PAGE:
losses$backward() if (i %% 10 == 0) cat("Epoch: ", i, " Loss: ", losses$item(), "\n")
model$parameters %>% purrr::walk(function(param) param$sub_(alpha * param$grad)) }) } model } trained_model <- train_torch(scale(observed$x), scale(observed$y), model, loss, 200) Epoch: 10 Loss: 58.6479 Epoch: 20 Loss: 48.48629 Epoch: 30 Loss: 40.14468 Epoch: 40 Loss: 33.2971 Epoch: 50 Loss: 27.67593 Epoch: 60 Loss: 23.06152 Epoch: 70 Loss: 19.27356 Epoch: 80 Loss: 16.16403 Epoch: 90 Loss: 13.6114 Epoch: 100 Loss: 11.51595 Epoch: 110 Loss: 9.795779 Epoch: 120 Loss: 8.383685 Epoch: 130 Loss: 7.224489 Epoch: 140 Loss: 6.272895 Epoch: 150 Loss: 5.491727 Epoch: 160 Loss: 4.850457 Epoch: 170 Loss: 4.324034 Epoch: 180 Loss: 3.891886 Epoch: 190 Loss: 3.53713 Epoch: 200 Loss: 3.245904  ggplot(observed, aes(scale(x), scale(y))) + geom_point() + geom_abline(intercept = trained_model$parameters$bias$item(), slope = trained_model$parameters$weight$item()) Try the non-linear example with multiple layers and a non-linear activation function from the first layer (where the input goes). We’ll also try a different optimizer, Adam. train_torch <- function(x, y, model, loss, epochs, learning_rate) { x_in <- x optimiser <- optim_adam(model$parameters, lr = learning_rate)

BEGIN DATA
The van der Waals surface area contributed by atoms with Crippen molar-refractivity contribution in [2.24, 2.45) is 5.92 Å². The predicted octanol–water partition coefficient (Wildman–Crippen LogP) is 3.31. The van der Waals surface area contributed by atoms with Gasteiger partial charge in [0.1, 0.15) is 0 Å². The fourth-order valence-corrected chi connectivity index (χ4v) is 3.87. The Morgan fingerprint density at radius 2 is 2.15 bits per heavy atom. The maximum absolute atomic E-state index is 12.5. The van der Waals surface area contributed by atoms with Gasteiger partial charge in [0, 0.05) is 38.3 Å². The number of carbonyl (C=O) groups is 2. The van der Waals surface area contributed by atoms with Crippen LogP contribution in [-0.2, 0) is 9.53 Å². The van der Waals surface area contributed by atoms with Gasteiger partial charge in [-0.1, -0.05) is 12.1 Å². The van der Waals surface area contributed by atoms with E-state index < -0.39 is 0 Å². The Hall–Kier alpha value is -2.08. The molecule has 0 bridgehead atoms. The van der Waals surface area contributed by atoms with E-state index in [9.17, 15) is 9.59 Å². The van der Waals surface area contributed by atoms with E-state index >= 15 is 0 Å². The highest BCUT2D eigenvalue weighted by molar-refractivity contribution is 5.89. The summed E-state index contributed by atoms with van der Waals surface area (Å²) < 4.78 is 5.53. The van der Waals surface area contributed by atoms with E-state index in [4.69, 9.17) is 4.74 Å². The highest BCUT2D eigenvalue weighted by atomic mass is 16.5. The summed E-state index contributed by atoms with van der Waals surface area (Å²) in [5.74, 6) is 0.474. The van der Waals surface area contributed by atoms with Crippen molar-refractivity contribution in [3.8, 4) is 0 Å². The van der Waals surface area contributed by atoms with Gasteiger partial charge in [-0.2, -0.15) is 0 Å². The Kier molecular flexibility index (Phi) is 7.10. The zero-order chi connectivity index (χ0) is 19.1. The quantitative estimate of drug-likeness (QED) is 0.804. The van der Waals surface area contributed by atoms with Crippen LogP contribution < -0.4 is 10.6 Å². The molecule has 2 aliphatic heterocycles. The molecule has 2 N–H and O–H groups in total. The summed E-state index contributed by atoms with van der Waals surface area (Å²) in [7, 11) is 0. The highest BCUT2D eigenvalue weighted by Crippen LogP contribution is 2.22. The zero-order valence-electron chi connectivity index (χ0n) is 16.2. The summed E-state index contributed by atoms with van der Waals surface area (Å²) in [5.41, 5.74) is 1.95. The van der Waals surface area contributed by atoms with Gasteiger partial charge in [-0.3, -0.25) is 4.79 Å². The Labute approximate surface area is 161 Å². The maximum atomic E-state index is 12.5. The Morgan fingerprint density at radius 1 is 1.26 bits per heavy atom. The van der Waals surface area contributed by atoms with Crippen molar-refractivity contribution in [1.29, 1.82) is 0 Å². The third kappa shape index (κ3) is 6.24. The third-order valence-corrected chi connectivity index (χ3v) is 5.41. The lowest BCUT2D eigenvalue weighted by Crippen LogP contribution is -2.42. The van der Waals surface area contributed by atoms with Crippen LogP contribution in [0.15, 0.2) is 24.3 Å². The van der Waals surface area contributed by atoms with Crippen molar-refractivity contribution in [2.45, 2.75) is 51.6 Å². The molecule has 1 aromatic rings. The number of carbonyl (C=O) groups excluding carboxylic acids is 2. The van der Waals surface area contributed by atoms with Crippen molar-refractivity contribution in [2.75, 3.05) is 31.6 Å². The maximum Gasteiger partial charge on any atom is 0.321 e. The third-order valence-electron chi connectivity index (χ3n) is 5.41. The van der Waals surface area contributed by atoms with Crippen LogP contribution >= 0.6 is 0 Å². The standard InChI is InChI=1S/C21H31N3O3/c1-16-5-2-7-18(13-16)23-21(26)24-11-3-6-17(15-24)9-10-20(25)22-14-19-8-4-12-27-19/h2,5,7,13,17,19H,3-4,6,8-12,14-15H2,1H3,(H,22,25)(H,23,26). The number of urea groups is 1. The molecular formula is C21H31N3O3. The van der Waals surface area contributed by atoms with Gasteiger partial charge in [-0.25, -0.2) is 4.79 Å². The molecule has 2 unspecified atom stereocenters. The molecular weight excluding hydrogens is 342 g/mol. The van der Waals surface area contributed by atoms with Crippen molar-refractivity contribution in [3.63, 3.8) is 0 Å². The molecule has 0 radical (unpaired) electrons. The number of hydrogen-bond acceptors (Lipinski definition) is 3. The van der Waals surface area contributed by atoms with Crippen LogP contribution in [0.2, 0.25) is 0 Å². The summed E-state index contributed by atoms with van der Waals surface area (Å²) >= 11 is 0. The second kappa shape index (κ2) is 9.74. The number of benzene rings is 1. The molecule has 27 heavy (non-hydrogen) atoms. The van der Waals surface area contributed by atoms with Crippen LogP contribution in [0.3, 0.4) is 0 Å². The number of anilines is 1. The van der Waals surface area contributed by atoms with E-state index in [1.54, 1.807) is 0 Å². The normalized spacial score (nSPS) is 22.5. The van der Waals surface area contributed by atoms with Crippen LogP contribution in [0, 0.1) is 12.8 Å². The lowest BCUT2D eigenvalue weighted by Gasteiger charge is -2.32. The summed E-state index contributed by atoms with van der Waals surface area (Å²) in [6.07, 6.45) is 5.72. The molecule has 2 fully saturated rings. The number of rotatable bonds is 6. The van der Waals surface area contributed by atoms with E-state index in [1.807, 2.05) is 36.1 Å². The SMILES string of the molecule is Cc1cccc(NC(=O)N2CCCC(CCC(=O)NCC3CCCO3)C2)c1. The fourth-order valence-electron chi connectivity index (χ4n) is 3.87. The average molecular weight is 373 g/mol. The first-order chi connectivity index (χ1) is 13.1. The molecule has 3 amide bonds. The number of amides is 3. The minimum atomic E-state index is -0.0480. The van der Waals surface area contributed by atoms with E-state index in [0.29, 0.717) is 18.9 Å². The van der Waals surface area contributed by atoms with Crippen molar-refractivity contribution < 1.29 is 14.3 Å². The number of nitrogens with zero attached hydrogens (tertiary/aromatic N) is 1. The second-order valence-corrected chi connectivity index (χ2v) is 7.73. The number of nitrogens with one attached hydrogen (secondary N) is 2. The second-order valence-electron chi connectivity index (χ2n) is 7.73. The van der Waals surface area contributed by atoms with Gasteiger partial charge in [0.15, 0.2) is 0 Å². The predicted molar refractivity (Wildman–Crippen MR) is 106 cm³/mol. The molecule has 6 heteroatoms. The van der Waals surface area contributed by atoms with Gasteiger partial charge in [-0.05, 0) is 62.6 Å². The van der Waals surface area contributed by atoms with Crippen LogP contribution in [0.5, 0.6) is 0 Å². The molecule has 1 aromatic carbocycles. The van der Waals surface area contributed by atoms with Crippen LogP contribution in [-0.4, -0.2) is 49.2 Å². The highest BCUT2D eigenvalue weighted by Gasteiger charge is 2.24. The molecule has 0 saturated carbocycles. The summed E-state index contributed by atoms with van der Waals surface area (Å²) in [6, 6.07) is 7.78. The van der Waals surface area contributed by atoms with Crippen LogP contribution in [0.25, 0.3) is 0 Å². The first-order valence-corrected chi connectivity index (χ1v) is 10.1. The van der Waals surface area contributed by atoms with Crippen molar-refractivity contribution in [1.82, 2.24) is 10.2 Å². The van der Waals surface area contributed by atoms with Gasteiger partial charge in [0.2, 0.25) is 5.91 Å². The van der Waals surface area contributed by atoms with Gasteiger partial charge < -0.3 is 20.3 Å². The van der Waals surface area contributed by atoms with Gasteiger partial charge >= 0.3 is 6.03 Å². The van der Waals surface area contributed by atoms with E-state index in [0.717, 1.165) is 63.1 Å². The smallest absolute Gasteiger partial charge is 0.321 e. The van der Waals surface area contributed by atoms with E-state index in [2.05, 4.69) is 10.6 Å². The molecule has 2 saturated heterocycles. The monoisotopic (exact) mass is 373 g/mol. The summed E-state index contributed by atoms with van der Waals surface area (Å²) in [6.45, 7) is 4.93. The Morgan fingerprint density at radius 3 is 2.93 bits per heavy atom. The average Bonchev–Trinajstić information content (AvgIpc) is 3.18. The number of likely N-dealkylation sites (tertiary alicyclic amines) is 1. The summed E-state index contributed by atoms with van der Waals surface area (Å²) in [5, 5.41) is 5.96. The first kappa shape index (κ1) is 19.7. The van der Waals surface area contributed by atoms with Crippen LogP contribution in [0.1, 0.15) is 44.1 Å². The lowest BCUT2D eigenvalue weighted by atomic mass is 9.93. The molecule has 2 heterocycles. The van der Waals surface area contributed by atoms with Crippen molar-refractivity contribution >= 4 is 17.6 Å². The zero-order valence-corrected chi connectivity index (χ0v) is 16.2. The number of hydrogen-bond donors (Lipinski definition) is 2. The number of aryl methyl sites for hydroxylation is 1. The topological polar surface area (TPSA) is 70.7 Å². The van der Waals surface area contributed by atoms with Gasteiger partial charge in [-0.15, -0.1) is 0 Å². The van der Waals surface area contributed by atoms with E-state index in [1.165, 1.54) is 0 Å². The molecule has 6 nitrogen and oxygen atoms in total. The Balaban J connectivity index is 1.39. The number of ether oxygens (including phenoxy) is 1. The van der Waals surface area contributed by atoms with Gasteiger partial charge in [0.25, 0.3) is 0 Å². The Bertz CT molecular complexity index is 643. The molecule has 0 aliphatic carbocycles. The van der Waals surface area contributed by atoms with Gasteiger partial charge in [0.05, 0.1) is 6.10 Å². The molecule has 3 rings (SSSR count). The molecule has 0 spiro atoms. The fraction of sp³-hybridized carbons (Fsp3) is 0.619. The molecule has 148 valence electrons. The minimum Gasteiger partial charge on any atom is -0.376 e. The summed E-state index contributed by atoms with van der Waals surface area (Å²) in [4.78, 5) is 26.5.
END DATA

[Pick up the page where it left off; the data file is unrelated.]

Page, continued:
for (i in seq_len(epochs)) {
pred <- model(x_in)
losses <- loss(y, pred)
model$zero_grad() losses$backward()
if (i %% 10 == 0)
cat("Epoch: ", i, "   Loss: ", losses$item(), "\n") optimiser$step()
}
model
}

model <- nn_sequential(
nn_linear(1, 64),
nn_relu(),
nn_linear(64, 1)
)

trained_model <-
train_torch(torch_tensor(as.matrix(non_linear$x)), torch_tensor(as.matrix(non_linear$y_obs)),
model,
nnf_mse_loss,
100,
0.1)
Epoch:  10    Loss:  6.853224
Epoch:  20    Loss:  2.670638
Epoch:  30    Loss:  1.007208
Epoch:  40    Loss:  0.7993301
Epoch:  50    Loss:  0.683284
Epoch:  60    Loss:  0.6011851
Epoch:  70    Loss:  0.5383755
Epoch:  80    Loss:  0.5088955
Epoch:  90    Loss:  1.185604
Epoch:  100    Loss:  0.5675938 

We can plot the predictions alongside the observed values and the true function.

predictions <- tibble(x, prediction = as_array(trained_model(torch_tensor(x)\$unsqueeze(-1))))

qplot(x, y, geom = "line", colour = "truth") +
geom_line(data = predictions, aes(x, prediction, colour = "fitted")) +
geom_point(data = non_linear, aes(x, y_obs, colour = "observed")) +
labs(colour = "") +
theme(legend.position = c(0.9, 0.9))

## Citation

BibTeX citation:
@online{law2021,
author = {Jonny Law},
title = {Neural {Networks} in {R}},
date = {2021-02-02},
langid = {en}
}